FACT: You’re an idiot. There is no such thing as an “Indian Princess.”  Native American tribes did not have such things as “princesses,” “princes,” “kings,” or “queens.”  There were chiefs and there were medicine men; there were leaders, and there was rank and organization and order among the tribe, but there was no “royalty.”  So sorry, Princess, but you’re not the descendant of an Indian princess…and I seriously doubt that you are 1/8th or 1/16th anything that originates from the North American side of the Atlantic.

MYTH: All Native Americans have long black hair, dark eyes and a dark complexion.  You don’t LOOK Native…are you SURE you’re Native?  You sure don’t look like any of the Native Americans I’ve seen in the movies…

FACT: You’re an idiot. Believing that all Native Americans look the same — or that they should look the same — is about as dumb as thinking that all citizens of New York City do or should look the same.  Tall, short, thin, fat, long hair, short hair, dark eyes, blue eyes, dark hair, light hair, dark skin, light skin, medium skin…get the idea?  There’s a whole lot of diversity there.  (Oh…and the reason why a lot of  Native American actors and actresses appear the way you THINK they should in the movies is because producers and directors already know that idiots like you won’t understand that they’re watching a movie about Native Americans unless they hire a cast that looks the way idiots expect them to look.)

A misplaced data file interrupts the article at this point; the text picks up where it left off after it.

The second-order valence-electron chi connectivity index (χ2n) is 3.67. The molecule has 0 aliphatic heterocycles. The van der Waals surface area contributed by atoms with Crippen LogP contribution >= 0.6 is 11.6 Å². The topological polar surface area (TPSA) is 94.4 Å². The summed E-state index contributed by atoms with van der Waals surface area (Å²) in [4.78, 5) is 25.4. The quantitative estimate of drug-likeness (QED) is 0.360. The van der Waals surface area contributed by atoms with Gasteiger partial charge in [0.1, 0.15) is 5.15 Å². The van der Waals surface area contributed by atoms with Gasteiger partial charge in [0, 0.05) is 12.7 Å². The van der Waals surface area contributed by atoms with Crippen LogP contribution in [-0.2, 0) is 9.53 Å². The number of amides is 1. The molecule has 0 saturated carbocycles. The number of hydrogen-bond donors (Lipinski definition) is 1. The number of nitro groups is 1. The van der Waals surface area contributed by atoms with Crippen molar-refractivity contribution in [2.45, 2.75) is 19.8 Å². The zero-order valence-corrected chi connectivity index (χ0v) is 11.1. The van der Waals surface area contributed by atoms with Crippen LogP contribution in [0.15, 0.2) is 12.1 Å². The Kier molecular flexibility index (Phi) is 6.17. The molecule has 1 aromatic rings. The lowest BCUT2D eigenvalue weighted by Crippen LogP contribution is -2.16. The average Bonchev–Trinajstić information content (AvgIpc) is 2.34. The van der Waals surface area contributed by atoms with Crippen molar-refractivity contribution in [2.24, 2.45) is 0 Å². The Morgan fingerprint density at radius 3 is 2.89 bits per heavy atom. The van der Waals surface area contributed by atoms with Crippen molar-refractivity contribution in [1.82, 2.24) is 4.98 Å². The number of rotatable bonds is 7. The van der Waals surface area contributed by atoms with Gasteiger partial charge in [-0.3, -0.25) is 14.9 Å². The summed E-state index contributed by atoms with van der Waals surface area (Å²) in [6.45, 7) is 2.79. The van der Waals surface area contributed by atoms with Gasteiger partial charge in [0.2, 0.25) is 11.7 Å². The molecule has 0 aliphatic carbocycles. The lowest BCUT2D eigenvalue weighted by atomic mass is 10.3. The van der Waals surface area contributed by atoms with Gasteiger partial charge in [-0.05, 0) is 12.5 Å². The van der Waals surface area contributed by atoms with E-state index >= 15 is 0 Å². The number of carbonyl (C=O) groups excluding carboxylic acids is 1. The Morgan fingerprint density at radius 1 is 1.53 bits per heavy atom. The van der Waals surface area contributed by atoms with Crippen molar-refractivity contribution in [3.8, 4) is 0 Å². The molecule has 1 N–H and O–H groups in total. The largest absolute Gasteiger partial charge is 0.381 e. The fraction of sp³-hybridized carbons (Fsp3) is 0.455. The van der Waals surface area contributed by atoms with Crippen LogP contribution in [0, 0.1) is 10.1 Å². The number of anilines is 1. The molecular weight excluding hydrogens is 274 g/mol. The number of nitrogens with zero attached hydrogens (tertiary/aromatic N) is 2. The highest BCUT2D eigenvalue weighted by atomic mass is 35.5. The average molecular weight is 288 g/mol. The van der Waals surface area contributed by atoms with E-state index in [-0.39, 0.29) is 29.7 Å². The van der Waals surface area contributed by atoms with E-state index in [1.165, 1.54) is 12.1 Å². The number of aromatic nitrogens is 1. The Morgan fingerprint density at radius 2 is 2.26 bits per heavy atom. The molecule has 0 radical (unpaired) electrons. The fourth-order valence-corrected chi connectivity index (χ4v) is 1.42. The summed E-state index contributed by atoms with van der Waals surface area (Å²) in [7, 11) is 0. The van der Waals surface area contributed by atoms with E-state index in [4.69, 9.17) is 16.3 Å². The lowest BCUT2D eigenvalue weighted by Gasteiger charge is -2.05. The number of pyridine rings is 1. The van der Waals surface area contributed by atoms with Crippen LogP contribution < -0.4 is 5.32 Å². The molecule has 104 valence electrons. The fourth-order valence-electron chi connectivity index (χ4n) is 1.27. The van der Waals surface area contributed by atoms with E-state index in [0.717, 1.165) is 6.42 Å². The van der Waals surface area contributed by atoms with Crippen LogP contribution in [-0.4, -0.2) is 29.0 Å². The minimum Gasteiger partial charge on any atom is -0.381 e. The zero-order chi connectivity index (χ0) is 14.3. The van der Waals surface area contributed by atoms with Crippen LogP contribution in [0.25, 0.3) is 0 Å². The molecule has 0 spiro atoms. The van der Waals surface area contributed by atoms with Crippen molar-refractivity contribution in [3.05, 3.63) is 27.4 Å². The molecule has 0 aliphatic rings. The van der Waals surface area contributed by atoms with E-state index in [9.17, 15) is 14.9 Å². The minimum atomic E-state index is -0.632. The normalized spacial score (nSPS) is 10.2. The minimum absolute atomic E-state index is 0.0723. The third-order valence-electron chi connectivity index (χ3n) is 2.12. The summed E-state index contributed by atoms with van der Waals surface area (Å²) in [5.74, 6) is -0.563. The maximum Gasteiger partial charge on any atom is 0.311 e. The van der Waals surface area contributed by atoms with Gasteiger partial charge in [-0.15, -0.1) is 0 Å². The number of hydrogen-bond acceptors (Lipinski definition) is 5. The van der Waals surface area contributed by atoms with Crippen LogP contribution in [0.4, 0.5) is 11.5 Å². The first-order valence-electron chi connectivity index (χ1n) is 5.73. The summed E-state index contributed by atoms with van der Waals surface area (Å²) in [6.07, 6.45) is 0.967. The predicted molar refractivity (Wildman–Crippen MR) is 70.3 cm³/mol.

MYTH: Satirizing or parodying Native Americans, their culture, traditions, or spirituality is not racist, offensive, or perpetuating stereotypes.  It’s just a joke…lighten up.

FACT: You’re an idiot.  Calling something satire or parody doesn’t change the nature of what it really is, or make it any less offensive or heinous.  A rose by any other name would still smell like racism.

MYTH: All Native Americans catch fish with their mouths.

FACT: You are a fan of or somehow associated with The Dudesons in America.  You are also an idiot.


5 comments on “Since You STILL Don’t Get It: The Complete Idiots Guide to Native Americans

  1. Rob Schmidt says:

    Great job, Jennifer. You make me glad that my blog doesn’t get many comments. 😉

  2. Margo Wohlford says:

    I have tears in my eyes. That was wonderful.

  3. Jennifer,
    You are a true teacher. I was very amused by your take on this blog. It made it fun and entertaining to read. I was more impressed by the question and answer lay-out you used to educate.